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Like Crazy

A 2011 movie directed by Drake Doremus.

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Like Crazy

  • Oct 24, 2011
Rating:
+1
The movie opens on a young couple beginning their relationship. After their first date he goes to leave her apartment and places his hand on the door, she does likewise as if the artist is attempting to say there will always be something that comes between their love. It becomes immediately obvious at this point that these two people are going to be one of those insufferable couples that everyone else hates. Nailed it. Like Crazy explores the trapping and difficulties involved with a long distance relationship and shows just how annoying watching a couple explore personal moments in public can be for everyone else.

While I did not like the movie that is not to say everyone will hate it. I’m sure there are many people in the audience who will connect with the movie whether they are currently in a long distance relationship, part of a new relationship, just getting out of a relationship, etc. Director Drake Doremus shows an honest and personal look inside almost any relationship from the cutesy moments to the bickering. The reason these moments are so personal is because no one else wants to see it. He shows his two leads being overly affectionate and annoyingly cutesy just as often as he shows the couple fighting in public. As anyone who has seen couples fight, it is an uncomfortable experience that you just hope ends without being dragged into it. Why would you want to pay for an experience that in real life you see almost any Friday night and try desperately to look away from?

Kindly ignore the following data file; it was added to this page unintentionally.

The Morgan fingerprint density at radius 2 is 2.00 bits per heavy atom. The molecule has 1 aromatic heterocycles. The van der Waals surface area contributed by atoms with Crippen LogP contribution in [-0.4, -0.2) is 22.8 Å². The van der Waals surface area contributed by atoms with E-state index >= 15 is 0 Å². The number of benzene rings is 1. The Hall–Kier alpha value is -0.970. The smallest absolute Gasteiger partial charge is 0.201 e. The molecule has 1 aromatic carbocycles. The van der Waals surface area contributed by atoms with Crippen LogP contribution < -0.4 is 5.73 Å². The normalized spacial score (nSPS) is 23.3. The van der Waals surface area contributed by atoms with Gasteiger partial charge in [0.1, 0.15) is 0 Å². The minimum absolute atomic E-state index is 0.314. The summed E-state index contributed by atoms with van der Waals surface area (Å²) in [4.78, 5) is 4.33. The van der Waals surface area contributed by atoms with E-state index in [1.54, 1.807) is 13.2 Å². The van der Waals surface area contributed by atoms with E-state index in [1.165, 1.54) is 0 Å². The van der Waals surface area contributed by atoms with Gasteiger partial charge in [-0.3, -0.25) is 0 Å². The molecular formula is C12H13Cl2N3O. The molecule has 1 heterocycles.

The problems begin to stack up after Anna allows her student visa to expire, despite everyone telling her if she left for the summer it would be much easier to gain entry back into the country she decides to forgo that in order to spend a couple extra nights just laying in bed. It seems that most of their problems could be solved with a skype account and a couple extra plane tickets which they can obviously afford since Jacob graduated to become an instant success as a furniture designer and they can afford to make international calls on their cell phones. Many of you may respond that this is young love and everyone makes stupid mistakes at this age or without these problems there probably wouldn’t be a movie. That is all fine and well but it doesn’t mean we need to feel bad for them either. The main characters are completely unsympathetic and get everything they deserve. Besides being completely insufferable to watch they are also quick to betray each other’s trust. The most sympathetic character is Sam played by Jennifer Lawrence whose biggest fault is that she keeps falling for Jacob who keeps ditching her every time Anna becomes available. Which begs the question what is he bringing to the table that he is able to bag two girls like this, is building furniture a really sexy occupation and no one told me? If that is the case well then I have a table from Ikea that I can put together for all the ladies out there. Lawrence is without question the biggest talent in the movie and her performance is mostly tossed to the side in order to show Jacob and Anna in more montages. In fact all of the supporting actors excel in their effort to prop up their leads and are far more likeable characters; from Anna’s whiskey loving parents played by Alex Kingston and Oliver Muirhead to both of their ex’s played by Lawrence and Charlie Bewley.